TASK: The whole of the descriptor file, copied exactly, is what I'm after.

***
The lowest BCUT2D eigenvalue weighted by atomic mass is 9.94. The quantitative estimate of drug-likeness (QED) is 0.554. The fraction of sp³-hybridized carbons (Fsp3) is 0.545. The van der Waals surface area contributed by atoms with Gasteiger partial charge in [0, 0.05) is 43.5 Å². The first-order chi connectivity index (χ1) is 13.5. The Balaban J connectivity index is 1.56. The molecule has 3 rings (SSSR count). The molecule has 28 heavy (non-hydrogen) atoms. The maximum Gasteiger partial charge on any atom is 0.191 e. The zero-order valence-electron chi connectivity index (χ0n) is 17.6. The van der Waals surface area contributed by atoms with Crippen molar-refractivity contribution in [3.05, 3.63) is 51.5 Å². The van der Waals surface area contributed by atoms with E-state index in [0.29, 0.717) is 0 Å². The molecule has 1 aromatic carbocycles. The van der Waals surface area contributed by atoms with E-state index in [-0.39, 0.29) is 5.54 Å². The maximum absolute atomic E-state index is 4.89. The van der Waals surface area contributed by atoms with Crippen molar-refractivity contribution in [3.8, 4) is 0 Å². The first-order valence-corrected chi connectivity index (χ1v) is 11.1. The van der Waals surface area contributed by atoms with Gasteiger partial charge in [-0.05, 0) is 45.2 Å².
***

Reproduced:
The lowest BCUT2D eigenvalue weighted by atomic mass is 9.94. The quantitative estimate of drug-likeness (QED) is 0.554. The fraction of sp³-hybridized carbons (Fsp3) is 0.545. The van der Waals surface area contributed by atoms with Gasteiger partial charge in [0, 0.05) is 43.5 Å². The first-order chi connectivity index (χ1) is 13.5. The Balaban J connectivity index is 1.56. The molecule has 3 rings (SSSR count). The molecule has 28 heavy (non-hydrogen) atoms. The maximum Gasteiger partial charge on any atom is 0.191 e. The zero-order valence-electron chi connectivity index (χ0n) is 17.6. The van der Waals surface area contributed by atoms with Crippen molar-refractivity contribution in [3.05, 3.63) is 51.5 Å². The van der Waals surface area contributed by atoms with E-state index in [0.29, 0.717) is 0 Å². The molecule has 1 aromatic carbocycles. The van der Waals surface area contributed by atoms with E-state index in [-0.39, 0.29) is 5.54 Å². The maximum absolute atomic E-state index is 4.89. The van der Waals surface area contributed by atoms with Crippen molar-refractivity contribution in [3.8, 4) is 0 Å². The first-order valence-corrected chi connectivity index (χ1v) is 11.1. The van der Waals surface area contributed by atoms with Gasteiger partial charge in [-0.05, 0) is 45.2 Å².